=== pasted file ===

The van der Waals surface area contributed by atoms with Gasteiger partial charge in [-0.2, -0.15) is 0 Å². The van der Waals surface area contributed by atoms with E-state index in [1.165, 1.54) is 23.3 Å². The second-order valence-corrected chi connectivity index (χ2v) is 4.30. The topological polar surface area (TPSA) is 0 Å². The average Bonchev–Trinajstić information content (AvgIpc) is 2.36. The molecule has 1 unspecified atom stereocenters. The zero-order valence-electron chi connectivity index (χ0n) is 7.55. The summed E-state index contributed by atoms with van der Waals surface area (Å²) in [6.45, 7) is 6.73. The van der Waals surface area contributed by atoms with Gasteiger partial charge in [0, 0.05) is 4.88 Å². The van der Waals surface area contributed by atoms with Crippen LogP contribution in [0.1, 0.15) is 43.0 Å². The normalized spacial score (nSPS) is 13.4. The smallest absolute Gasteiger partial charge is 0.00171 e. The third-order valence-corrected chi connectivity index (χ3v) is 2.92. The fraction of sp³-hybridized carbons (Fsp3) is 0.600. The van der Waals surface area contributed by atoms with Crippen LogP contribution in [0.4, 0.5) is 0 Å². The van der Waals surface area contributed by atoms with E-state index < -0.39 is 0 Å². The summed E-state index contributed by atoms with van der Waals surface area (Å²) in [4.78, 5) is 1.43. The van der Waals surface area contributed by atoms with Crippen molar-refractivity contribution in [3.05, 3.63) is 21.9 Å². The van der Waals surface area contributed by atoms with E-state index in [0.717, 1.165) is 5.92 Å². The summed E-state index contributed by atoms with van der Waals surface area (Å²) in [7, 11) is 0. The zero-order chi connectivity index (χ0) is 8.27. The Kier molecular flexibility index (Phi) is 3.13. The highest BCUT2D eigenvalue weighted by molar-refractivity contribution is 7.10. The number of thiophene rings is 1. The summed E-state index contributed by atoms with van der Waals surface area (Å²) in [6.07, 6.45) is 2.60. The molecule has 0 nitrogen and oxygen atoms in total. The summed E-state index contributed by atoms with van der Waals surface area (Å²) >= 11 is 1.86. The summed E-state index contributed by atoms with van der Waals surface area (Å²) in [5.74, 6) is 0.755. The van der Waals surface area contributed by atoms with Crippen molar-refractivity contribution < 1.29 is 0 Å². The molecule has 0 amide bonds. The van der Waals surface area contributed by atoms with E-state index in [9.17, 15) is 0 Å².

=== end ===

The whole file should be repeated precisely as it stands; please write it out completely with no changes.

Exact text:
The van der Waals surface area contributed by atoms with Gasteiger partial charge in [-0.2, -0.15) is 0 Å². The van der Waals surface area contributed by atoms with E-state index in [1.165, 1.54) is 23.3 Å². The second-order valence-corrected chi connectivity index (χ2v) is 4.30. The topological polar surface area (TPSA) is 0 Å². The average Bonchev–Trinajstić information content (AvgIpc) is 2.36. The molecule has 1 unspecified atom stereocenters. The zero-order valence-electron chi connectivity index (χ0n) is 7.55. The summed E-state index contributed by atoms with van der Waals surface area (Å²) in [6.45, 7) is 6.73. The van der Waals surface area contributed by atoms with Gasteiger partial charge in [0, 0.05) is 4.88 Å². The van der Waals surface area contributed by atoms with Crippen LogP contribution in [0.1, 0.15) is 43.0 Å². The normalized spacial score (nSPS) is 13.4. The smallest absolute Gasteiger partial charge is 0.00171 e. The third-order valence-corrected chi connectivity index (χ3v) is 2.92. The fraction of sp³-hybridized carbons (Fsp3) is 0.600. The van der Waals surface area contributed by atoms with Crippen LogP contribution in [0.4, 0.5) is 0 Å². The van der Waals surface area contributed by atoms with E-state index < -0.39 is 0 Å². The summed E-state index contributed by atoms with van der Waals surface area (Å²) in [4.78, 5) is 1.43. The van der Waals surface area contributed by atoms with Crippen molar-refractivity contribution in [3.05, 3.63) is 21.9 Å². The van der Waals surface area contributed by atoms with E-state index in [0.717, 1.165) is 5.92 Å². The summed E-state index contributed by atoms with van der Waals surface area (Å²) in [7, 11) is 0. The zero-order chi connectivity index (χ0) is 8.27. The Kier molecular flexibility index (Phi) is 3.13. The highest BCUT2D eigenvalue weighted by molar-refractivity contribution is 7.10. The number of thiophene rings is 1. The summed E-state index contributed by atoms with van der Waals surface area (Å²) in [6.07, 6.45) is 2.60. The molecule has 0 nitrogen and oxygen atoms in total. The summed E-state index contributed by atoms with van der Waals surface area (Å²) >= 11 is 1.86. The summed E-state index contributed by atoms with van der Waals surface area (Å²) in [5.74, 6) is 0.755. The van der Waals surface area contributed by atoms with Crippen molar-refractivity contribution < 1.29 is 0 Å². The molecule has 0 amide bonds. The van der Waals surface area contributed by atoms with E-state index in [9.17, 15) is 0 Å².